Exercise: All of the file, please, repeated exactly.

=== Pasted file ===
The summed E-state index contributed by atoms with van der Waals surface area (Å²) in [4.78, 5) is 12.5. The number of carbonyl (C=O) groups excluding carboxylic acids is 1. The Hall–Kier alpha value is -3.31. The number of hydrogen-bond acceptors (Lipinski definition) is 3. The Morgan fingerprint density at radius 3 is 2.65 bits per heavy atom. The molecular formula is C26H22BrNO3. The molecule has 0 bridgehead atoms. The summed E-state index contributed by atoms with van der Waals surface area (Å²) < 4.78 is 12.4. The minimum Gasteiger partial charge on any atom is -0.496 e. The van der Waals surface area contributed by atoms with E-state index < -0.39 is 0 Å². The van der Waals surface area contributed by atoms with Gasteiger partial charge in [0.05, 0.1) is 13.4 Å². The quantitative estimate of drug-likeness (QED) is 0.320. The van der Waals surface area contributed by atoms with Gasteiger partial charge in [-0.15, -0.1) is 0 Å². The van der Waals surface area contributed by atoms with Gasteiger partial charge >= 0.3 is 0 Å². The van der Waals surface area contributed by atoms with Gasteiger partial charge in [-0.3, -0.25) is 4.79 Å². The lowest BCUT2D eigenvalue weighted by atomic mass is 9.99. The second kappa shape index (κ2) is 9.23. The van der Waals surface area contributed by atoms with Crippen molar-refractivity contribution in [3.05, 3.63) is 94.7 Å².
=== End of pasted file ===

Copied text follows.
The summed E-state index contributed by atoms with van der Waals surface area (Å²) in [4.78, 5) is 12.5. The number of carbonyl (C=O) groups excluding carboxylic acids is 1. The Hall–Kier alpha value is -3.31. The number of hydrogen-bond acceptors (Lipinski definition) is 3. The Morgan fingerprint density at radius 3 is 2.65 bits per heavy atom. The molecular formula is C26H22BrNO3. The molecule has 0 bridgehead atoms. The summed E-state index contributed by atoms with van der Waals surface area (Å²) < 4.78 is 12.4. The minimum Gasteiger partial charge on any atom is -0.496 e. The van der Waals surface area contributed by atoms with E-state index < -0.39 is 0 Å². The van der Waals surface area contributed by atoms with Gasteiger partial charge in [0.05, 0.1) is 13.4 Å². The quantitative estimate of drug-likeness (QED) is 0.320. The van der Waals surface area contributed by atoms with Gasteiger partial charge in [-0.15, -0.1) is 0 Å². The van der Waals surface area contributed by atoms with Gasteiger partial charge >= 0.3 is 0 Å². The van der Waals surface area contributed by atoms with Gasteiger partial charge in [-0.3, -0.25) is 4.79 Å². The lowest BCUT2D eigenvalue weighted by atomic mass is 9.99. The second kappa shape index (κ2) is 9.23. The van der Waals surface area contributed by atoms with Crippen molar-refractivity contribution in [3.05, 3.63) is 94.7 Å².